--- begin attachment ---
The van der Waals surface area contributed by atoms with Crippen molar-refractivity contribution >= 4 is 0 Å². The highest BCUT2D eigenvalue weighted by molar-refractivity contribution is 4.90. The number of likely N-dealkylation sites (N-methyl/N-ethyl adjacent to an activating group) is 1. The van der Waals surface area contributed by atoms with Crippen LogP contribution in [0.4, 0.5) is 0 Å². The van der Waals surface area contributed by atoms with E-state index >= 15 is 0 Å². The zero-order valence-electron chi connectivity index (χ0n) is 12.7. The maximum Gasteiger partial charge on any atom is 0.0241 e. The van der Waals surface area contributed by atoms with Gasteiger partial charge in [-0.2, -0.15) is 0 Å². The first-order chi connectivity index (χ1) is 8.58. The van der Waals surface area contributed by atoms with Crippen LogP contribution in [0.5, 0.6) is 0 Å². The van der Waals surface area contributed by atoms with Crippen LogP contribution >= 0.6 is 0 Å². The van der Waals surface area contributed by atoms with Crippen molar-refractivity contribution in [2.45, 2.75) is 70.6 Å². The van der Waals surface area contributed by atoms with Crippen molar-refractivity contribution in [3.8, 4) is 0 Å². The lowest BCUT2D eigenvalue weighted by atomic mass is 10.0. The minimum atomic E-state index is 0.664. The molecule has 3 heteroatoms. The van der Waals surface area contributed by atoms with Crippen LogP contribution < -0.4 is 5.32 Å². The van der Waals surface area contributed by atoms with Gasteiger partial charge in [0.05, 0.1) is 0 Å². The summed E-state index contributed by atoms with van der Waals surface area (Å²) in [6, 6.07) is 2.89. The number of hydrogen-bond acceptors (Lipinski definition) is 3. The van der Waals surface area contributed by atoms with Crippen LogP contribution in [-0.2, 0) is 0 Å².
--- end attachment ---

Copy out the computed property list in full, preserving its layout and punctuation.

The van der Waals surface area contributed by atoms with Crippen molar-refractivity contribution >= 4 is 0 Å². The highest BCUT2D eigenvalue weighted by molar-refractivity contribution is 4.90. The number of likely N-dealkylation sites (N-methyl/N-ethyl adjacent to an activating group) is 1. The van der Waals surface area contributed by atoms with Crippen LogP contribution in [0.4, 0.5) is 0 Å². The van der Waals surface area contributed by atoms with E-state index >= 15 is 0 Å². The zero-order valence-electron chi connectivity index (χ0n) is 12.7. The maximum Gasteiger partial charge on any atom is 0.0241 e. The van der Waals surface area contributed by atoms with Gasteiger partial charge in [-0.2, -0.15) is 0 Å². The first-order chi connectivity index (χ1) is 8.58. The van der Waals surface area contributed by atoms with Crippen LogP contribution in [0.5, 0.6) is 0 Å². The van der Waals surface area contributed by atoms with Crippen LogP contribution >= 0.6 is 0 Å². The van der Waals surface area contributed by atoms with Crippen molar-refractivity contribution in [2.45, 2.75) is 70.6 Å². The van der Waals surface area contributed by atoms with Crippen molar-refractivity contribution in [3.8, 4) is 0 Å². The lowest BCUT2D eigenvalue weighted by atomic mass is 10.0. The minimum atomic E-state index is 0.664. The molecule has 3 heteroatoms. The van der Waals surface area contributed by atoms with Crippen LogP contribution < -0.4 is 5.32 Å². The van der Waals surface area contributed by atoms with Gasteiger partial charge in [0.05, 0.1) is 0 Å². The summed E-state index contributed by atoms with van der Waals surface area (Å²) in [6, 6.07) is 2.89. The number of hydrogen-bond acceptors (Lipinski definition) is 3. The van der Waals surface area contributed by atoms with Crippen LogP contribution in [-0.2, 0) is 0 Å².